Intro to HTQL with Python (2)

Following on from part 1, here is an example of using HTQL to pull data from a table on a webpage.

We’ll use the Wikipedia list of most expensive football transfers as our source web page. You can check out the list here. On viewing the page and the HTML source you’ll see that the first row of the table is a header row and that the “player”, “from” and “to” columns contain quite a bit of HTML in order to provide a link to the player/team and a graphical link to their country. Our HTQL will need to cut through this to just get the data that we want.


Using the HTQL browser object

In part 1 we just queried some HTML in a variable. In this case we’ll use the browser object to get the HTML from the actual web page and run a query against that.

  1. Create a new python file – e.g.
  2. Edit the file in IDLE and enter the following code:
    import htql;
    # init a browser and go to the wikipedia page
    # setup the HTQL pattern to query that page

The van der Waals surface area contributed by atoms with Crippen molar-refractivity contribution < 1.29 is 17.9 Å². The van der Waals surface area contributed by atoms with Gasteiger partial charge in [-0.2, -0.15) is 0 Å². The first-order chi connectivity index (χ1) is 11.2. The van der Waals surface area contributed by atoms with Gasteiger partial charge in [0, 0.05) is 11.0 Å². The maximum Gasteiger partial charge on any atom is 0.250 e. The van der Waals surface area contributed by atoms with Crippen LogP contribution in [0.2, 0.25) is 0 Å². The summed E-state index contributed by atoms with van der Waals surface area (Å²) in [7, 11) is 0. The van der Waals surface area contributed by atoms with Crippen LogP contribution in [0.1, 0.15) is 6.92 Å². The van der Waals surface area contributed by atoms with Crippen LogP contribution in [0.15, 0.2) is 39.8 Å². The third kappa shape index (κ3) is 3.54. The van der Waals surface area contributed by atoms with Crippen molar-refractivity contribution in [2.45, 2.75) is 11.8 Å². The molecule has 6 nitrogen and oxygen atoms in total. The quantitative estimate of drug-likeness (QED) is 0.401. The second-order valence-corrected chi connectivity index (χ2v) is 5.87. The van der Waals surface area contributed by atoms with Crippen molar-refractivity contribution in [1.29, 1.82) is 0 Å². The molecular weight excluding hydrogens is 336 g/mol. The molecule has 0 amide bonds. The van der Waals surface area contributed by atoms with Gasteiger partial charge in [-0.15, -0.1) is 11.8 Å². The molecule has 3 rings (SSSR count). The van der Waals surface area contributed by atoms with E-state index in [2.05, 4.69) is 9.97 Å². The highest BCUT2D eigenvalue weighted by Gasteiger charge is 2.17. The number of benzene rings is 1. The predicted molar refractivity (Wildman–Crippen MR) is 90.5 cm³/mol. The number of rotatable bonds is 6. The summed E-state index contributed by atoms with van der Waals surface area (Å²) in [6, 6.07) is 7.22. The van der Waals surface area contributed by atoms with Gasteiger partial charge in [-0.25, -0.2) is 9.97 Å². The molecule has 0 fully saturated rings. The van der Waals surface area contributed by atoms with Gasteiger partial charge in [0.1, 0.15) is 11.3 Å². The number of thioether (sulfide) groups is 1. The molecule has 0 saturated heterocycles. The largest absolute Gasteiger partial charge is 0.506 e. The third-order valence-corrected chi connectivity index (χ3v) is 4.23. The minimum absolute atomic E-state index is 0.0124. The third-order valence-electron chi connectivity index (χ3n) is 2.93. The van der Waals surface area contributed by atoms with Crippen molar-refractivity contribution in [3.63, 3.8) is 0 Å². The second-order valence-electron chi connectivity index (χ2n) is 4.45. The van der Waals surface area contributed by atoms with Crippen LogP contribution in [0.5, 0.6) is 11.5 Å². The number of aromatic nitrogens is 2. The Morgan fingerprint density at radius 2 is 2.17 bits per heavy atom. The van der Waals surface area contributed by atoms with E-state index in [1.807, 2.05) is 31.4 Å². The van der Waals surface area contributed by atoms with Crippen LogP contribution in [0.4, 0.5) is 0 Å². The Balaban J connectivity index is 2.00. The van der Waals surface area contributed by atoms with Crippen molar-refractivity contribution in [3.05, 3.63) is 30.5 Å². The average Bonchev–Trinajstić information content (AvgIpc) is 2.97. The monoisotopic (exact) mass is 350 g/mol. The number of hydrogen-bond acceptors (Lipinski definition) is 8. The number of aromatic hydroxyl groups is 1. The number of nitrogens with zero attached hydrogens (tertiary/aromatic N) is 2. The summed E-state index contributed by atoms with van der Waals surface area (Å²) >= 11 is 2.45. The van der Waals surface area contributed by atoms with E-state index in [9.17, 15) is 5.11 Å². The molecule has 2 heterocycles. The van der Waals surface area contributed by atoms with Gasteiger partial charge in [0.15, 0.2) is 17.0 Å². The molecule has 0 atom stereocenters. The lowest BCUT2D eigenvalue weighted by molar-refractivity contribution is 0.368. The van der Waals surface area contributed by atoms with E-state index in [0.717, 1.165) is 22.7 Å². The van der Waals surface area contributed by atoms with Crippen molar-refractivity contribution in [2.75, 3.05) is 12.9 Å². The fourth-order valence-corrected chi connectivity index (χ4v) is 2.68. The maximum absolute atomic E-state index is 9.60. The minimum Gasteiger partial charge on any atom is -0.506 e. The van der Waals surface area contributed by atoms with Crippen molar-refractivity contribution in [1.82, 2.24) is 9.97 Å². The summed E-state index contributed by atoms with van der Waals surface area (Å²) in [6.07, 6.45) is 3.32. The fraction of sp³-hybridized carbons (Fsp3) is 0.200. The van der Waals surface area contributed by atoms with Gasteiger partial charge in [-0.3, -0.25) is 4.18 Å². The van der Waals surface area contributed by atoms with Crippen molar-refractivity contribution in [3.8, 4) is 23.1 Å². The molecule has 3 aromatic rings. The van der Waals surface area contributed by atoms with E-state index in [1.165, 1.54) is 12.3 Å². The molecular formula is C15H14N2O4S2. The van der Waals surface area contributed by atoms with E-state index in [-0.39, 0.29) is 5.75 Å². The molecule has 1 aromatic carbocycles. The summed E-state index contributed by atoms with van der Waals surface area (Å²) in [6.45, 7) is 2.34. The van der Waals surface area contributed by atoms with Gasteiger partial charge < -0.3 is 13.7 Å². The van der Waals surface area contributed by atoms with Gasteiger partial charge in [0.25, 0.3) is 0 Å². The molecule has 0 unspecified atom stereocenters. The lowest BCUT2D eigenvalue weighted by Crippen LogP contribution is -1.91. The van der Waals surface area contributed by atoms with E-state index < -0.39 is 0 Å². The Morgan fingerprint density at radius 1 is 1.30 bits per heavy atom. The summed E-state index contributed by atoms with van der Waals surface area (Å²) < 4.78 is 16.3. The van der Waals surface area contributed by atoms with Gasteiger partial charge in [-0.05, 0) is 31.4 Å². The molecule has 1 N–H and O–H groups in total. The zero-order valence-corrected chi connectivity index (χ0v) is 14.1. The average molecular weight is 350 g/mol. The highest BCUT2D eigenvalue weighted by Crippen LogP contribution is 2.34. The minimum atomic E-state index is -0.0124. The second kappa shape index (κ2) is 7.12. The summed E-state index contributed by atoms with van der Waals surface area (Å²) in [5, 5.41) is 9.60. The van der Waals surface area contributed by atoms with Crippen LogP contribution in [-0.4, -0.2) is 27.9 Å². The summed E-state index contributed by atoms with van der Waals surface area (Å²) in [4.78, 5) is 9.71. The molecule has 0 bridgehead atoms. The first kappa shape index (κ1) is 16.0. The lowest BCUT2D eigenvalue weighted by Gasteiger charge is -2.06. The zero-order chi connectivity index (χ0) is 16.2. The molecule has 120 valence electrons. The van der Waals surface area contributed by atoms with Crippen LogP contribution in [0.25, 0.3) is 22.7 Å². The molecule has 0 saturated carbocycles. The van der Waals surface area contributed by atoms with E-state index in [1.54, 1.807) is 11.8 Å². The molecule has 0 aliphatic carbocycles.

# run the query against the page and loop thru the results
    for r in htql.HTQL(p[0], pattern):
  3. A brief run through of the code:
    • The first part of the code instantiates a browser object and uses the goUrl method to go to the page
    • The second part specifies the query that we’re going to run against the page. The query is built up over multiple lines and says: find me the first table on the page (<table>1); then for the second to the last row of that table (.<tr>2-0); create tuples of the data (indicated by the curly braces) where player = the text within the second hyperlink in the second column (player=<td>2.<a>2:TX); and so on.
    • More on the query syntax in a later post!
    • The final part of the code runs the query against the page, loops over the tuples returned and prints them to screen.
  4. If you run the code (F5) you should see the following output:
    Output of Python HTQL program


Outputting the results to a CSV

As well as outputting the results to screen, we can output to a CSV.

  1. Amend the final part of your Python program as follows:
    # open a file to put the data in
    file = open("transfers.csv", "wb")
    # run the query against the page and loop thru the results
    for r in htql.HTQL(p[0], pattern):
        file.write("\"" + r[0] + "\",")
        file.write("\"" + r[1] + "\",")
        file.write("\"" + r[2] + "\",")
        file.write("\"" + r[3] + "\",")
        file.write("\"" + r[4] + "\"\n")
    #close the file    
  2. You’ll note the file open and close and the addition of file.write(…) lines within the loop.
  3. Run this version and see what you get! You should see a transfers.csv file in the same folder as the Python program.